Check or Detect Fake Storage Devices using these free tools

USB Storage devices have existed since long. And it is not difficult to find amazing deals on mass storage devices. But some of the products listed online or available with the retailer are not original but rather a similar looking copy of the original device. The problem with such storage devices is that they do not actually have that amount of storage as written on the packaging or displayed by Windows File Explorer. Such fake USB storage devices can promise you higher storage capacities but only offer a fraction of it. The only way of detecting such fake USB devices is by copying data into the device until it is full. This would let you calculate the actual capacity of the device and decide whether your device is fake or not. In this post, we covered some freeware that let you exactly do so.

Detect Fake Storage Devices

Did you encounter a fake USB flash drive or SD Card that promised you higher storage capacities but offered only a fraction of it? The tools covered in this post can let you check, test and spot a fake USB device by running storage tests on these devices.

RMPrepUSB

Detect Fake Storage Devices

RMPrepUSB is a great all in one USB tool that lets you perform a lot of operations on a USB drive. It also lets you create portable Windows installer and install Linux on the USB drive itself. RMPrepUSB offers a feature called ‘Quick Size Test’. Running this test would write some blocks to the device and then try to read it. By doing so, the program can calculate the actual capacity of the device and detect any counterfeit device. Make sure that you have a backup of your data before running this test as it is destructive in nature and will delete everything from your USB drive. Also, the test is not a thorough one, which gives it an advantage of being faster. We’ve also covered a thorough test in this post. Quick Size Test can take up to a few minutes to complete.

There is another tool from the same developer called FakeFlashTest which is more of an extended version of Quick Size Test. You can download FakeFlashTest if you are looking for more options.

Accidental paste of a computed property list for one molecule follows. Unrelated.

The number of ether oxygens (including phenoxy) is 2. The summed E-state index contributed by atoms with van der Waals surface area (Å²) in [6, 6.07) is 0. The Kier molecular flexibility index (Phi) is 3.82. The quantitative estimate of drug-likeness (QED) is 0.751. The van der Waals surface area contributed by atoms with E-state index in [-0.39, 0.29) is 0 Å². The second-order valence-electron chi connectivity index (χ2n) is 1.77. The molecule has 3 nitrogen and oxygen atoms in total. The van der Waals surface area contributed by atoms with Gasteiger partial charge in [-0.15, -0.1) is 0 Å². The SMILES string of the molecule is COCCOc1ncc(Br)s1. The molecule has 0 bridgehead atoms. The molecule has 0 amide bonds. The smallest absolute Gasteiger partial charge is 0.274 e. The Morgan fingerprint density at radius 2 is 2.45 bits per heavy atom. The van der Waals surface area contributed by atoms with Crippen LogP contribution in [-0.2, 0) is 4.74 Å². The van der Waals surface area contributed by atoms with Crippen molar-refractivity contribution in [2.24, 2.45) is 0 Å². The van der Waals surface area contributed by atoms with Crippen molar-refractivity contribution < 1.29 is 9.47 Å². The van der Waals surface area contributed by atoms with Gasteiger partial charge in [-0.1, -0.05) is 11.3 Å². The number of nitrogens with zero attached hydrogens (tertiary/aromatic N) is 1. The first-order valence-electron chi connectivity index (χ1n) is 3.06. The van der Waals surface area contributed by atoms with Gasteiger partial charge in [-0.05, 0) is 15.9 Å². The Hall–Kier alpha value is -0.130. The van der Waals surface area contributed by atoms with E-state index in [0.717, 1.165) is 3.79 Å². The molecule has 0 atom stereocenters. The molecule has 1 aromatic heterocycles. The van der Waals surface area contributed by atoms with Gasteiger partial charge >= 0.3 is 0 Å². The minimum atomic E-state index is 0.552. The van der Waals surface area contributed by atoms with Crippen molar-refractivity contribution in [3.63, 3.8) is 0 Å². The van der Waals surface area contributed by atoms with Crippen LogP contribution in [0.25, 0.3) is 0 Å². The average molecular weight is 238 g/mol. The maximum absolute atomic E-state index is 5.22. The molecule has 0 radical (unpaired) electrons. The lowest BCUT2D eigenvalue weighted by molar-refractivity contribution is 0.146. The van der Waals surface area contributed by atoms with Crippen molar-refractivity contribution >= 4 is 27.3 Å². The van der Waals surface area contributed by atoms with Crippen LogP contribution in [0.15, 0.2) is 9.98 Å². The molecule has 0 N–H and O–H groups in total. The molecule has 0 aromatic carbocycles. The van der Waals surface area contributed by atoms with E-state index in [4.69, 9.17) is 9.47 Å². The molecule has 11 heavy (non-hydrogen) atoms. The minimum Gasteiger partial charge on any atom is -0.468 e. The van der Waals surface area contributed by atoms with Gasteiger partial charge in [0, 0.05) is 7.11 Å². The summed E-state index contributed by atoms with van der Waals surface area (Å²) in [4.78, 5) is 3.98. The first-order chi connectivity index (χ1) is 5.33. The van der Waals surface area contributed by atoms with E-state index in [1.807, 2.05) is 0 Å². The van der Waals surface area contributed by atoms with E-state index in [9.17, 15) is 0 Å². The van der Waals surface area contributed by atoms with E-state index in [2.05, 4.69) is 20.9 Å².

Click here to download RMPrepUSB. Click here to download FakeFlashTest.

H2TESTW

H2testw is rather an old tool that runs a thorough test on a USB device that verifies the actual capacity of the device. You can specify your USB drive and then select the mode in which you want to test the drive. Either you can test the entire available space, or you can specify the number of MBs that you prefer to scan. Now hit the ‘Write+Verify’ button to start writing the data to the drive and then read it back to verify the capacity. If the drive already has test data, you can directly skip to verifying the drive. Since it runs a thorough test, H2testw is slow and can take hours.

Click here to download H2testw.

CheckFlash

CheckFlash is another tool aimed to provide features such as checking and verifying USB drives. Other than that it can show you the drive map and other info such as read and write speed and total time elapsed in the test.

Click here to download Check Flash.

ChipGenius

ChipGenius is a little different from other tools on this list. It lets you view some essential information about all the USB devices connected to your computer. You can view the manufacturer information, serial number and other details to verify if the device is fake or not. The tool also has an option to check Fake capacity, but for that, you need to download additional software and place it in the same folder as ChipGenius.

Click here to download ChipGenius.

So, these were a few tools that would let you verify a USB drive and spot a fake one. Most of the tools will also work with SD cards loaded in a card reader. Now you can easily spot a fake device and raise a concern with the retailer or online platform from where you bought the device.

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Lavish loves to follow up on the latest happenings in technology. He loves to try out new Windows-based software and gadgets and is currently learning JAVA. He loves to develop new software for Windows. Creating a System Restore Point first before installing a new software is always recommended, he feels.